By César Angulo* and the editorial team

The announcement on October 24th that the large open-pit mining project known as Los Cardones was withdrawing its Environmental Impact Statement (EIS) which had been submitted to SEMARNAT, the Environment and Natural Resources Secretariat, was greeted as a civic victory by the organizations Niparajá, Agua Vale Más Que Oro, Medio Ambiente y Sociedad (MAS) and el Centro Mexicano de Derecho Ambiental (CEMDA), (the Mexican Center for Environmental Rights).

These organizations celebrated the announcement as an achievement for civil society in regard to environmental protection, care and conservation, pointing out that there have been diverse voices expressing rejection of the project’s exploitation of precious metals.

Among those involved were: the Sustainable Development Advisory Council of Baja California Sur; Exequiel Ezcurra, President of the Advisory Council for Natural Protected Areas; the College of Physicians of B.C.S.; the government of B.C.S., represented by Andrés de los Ríos, Secretary of Economic Promotion and Development; the Advisory Council of the Sierra de La Laguna Natural Protected Area; the environmentalist Jean Michelle Cousteau; the international lawyer’s network Environmental Law Alliance Worldwide (E-LAW); members of Mexico’s Green Party; Arturo de La Rosa Escalante, Federal Representative for B.C.S.; Jesús Quiñones Gómez, director of  the Sierra de La Laguna Biosphere Reserve; and the more than 1300 signatories  to the petition submitted to Juan Elvira Quesada, head of SEMARNAT.

Los Cardones has thrown in the towel, meaning, we have won the battle, but not the war,” said Ariel Ruiz Castillos, president of Agua Vale Más Que el Oro.
“The rejection of this toxic project has been resounding. Southern Baja Californians have demonstrated that we don’t want this type of project taking precedence over the natural resources of a place that has been declared a protected area and as such should be conserved,” he added.

The Los Cardones mining project was to be developed with foreign investment in the Sierra de La Laguna Biosphere Reserve, the principal source of water in the region.

This would inevitably release some 73,900 tons of arsenic during the milling process, which would have remained exposed to the weather in perpetuity.  Considering the constant rain in the filtration zone, it would have permanently contaminated the aquifers, as has occurred in the area of San Antonio and Los Planes where there is currently a high rate of cancer as a result of toxic mining.

“It is the third time that the same project has been presented under different names and owners: first Paredones Amarillos, then Concordia and finally Los Cardones,” stated Agustín Bravo Gaxiola, regional coordinator of CEMDA northwest.

“What will the next name be? If they resubmit an EIS and continue violating the rules of the protected area, threatening the health of future generations, it will be rejected.  Mining yes, but responsibly,” he stated.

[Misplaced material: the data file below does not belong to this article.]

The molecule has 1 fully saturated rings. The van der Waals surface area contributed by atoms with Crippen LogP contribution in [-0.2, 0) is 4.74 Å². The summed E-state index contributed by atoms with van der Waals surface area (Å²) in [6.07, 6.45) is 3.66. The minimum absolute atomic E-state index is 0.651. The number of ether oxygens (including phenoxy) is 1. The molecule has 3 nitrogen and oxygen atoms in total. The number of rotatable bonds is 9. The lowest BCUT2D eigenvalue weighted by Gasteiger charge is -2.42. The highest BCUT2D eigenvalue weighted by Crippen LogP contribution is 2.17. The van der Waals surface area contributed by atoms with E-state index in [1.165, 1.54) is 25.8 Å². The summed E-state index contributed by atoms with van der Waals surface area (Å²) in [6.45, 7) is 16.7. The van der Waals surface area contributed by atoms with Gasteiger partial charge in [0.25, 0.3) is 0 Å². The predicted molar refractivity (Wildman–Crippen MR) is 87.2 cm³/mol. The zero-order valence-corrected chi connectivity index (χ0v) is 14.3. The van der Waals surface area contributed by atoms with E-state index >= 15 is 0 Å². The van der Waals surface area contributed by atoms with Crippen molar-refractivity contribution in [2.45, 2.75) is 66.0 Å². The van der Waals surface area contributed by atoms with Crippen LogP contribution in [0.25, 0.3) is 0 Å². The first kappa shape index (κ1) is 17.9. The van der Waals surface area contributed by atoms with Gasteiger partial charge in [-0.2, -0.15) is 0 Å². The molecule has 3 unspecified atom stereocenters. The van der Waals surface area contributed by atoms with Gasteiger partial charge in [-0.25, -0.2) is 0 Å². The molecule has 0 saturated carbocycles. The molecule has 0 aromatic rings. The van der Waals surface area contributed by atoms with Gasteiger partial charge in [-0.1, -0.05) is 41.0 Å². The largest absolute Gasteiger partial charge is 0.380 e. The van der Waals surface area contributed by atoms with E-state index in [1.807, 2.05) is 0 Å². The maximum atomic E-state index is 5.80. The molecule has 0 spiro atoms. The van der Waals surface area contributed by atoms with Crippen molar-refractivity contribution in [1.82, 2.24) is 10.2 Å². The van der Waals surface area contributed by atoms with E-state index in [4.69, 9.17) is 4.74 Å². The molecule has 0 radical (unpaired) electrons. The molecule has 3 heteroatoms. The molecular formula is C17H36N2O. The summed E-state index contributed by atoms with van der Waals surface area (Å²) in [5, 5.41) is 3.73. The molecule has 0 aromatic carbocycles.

The mining company Los Cardones aims to use cyanide extraction to obtain 40 tons of gold in 10 years, processing 11 tons of material daily from two open pit mines with a 297 acre tailings dam.

“It had been obvious that Calderón’s SEMARNAT would not approve the project with so many serious shortcomings” Juan Ángel Trasviña, president of MAS said.
“Now they say they intend to submit it to Peña Nieto’s administration in order to restart the approval process.  With this, they’re just proving that they are betting on the politicians currently in charge , and are not interested in following the law or avoiding damage to the natural resources of southern Baja Californians.”

The development of the project is planned for the same area of the rejected mines Paredones Amarillos and Concordia in the community of Todos Santos and includes a desalination plant with a capacity of 24,600 cubic feet per day and a 26 mile aqueduct to the project zone.

Meredith de la Garza, executive director of Niparajá commented, “Today it is the toxic mining projects of Los Cardones and La Pitalla; tomorrow it will be some other project or they will just change the names”.

In addition, “It is up to of the state and La Paz city governments to listen to the thousands of southern Baja Californian voices, to support sustainable tourism and to stop toxic mining once and for all by means of an environmental law for the zone”.

*Founder and director,

Journalism to Raise Environmental Awareness
Baja California Sur
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Activistas de Greenpeace manifiestanMember of Colectivo Pericú protest the Los Cardones mining project in the Sierra de la Laguna Biosphere Reserve. (Photo: courtesy of Colectivo Pericú))
Citizens triumph, avoid advance of
Los Cardones Mine
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